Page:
Thanks for the comments Glen. YOu have to be careful with languages. Even if you know them well it's easy to make mistakes. For example in French "une demande" is a request and "une requete" is nearer in meaning to a demand. You can sometimes get yourself in trouble like that....
Another good tale! The part about French technish reminds me of a French FAE I once met with. He used an term unfamiliar to me - "clock recuperation" - which took me a couple seconds to realize he was referring to "clock recovery". Made sense, one can either recover or recuperate from an illness.
Same technish lessons for some Japanese engineers when I used the term "daisy chain" and then had to explain what a daisy chain was, starting from the old definition of a garland of flowers made by young women and then how it evolved to the meaning of serially cascaded devices.
Whatever, most engineers can find common ground in their technical languages.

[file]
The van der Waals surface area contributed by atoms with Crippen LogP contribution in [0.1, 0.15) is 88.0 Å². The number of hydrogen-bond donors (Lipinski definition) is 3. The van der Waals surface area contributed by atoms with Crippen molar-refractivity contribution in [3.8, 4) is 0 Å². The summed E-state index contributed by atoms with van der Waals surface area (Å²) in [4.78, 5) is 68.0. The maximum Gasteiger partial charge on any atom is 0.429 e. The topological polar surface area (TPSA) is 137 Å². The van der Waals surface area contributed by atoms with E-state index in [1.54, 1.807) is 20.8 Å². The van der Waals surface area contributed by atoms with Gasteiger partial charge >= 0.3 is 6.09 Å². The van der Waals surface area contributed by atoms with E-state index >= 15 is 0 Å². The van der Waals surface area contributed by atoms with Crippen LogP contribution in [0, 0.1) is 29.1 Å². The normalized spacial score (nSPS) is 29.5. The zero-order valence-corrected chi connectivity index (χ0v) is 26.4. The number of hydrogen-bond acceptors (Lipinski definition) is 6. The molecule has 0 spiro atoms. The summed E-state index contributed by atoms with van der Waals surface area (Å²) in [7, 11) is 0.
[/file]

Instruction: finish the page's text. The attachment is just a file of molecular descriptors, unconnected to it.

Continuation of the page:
What are the engineering and design challenges in creating successful IoT devices? These devices are usually small, resource-constrained electronics designed to sense, collect, send, and/or interpret data. Some of the devices need to be smart enough to act upon data in real time, 24/7. Are the design challenges the same as with embedded systems, but with a little developer- and IT-skills added in? What do engineers need to know? Rick Merritt talks with two experts about the tools and best options for designing IoT devices in 2016. Specifically the guests will discuss sensors, security, and lessons from IoT deployments.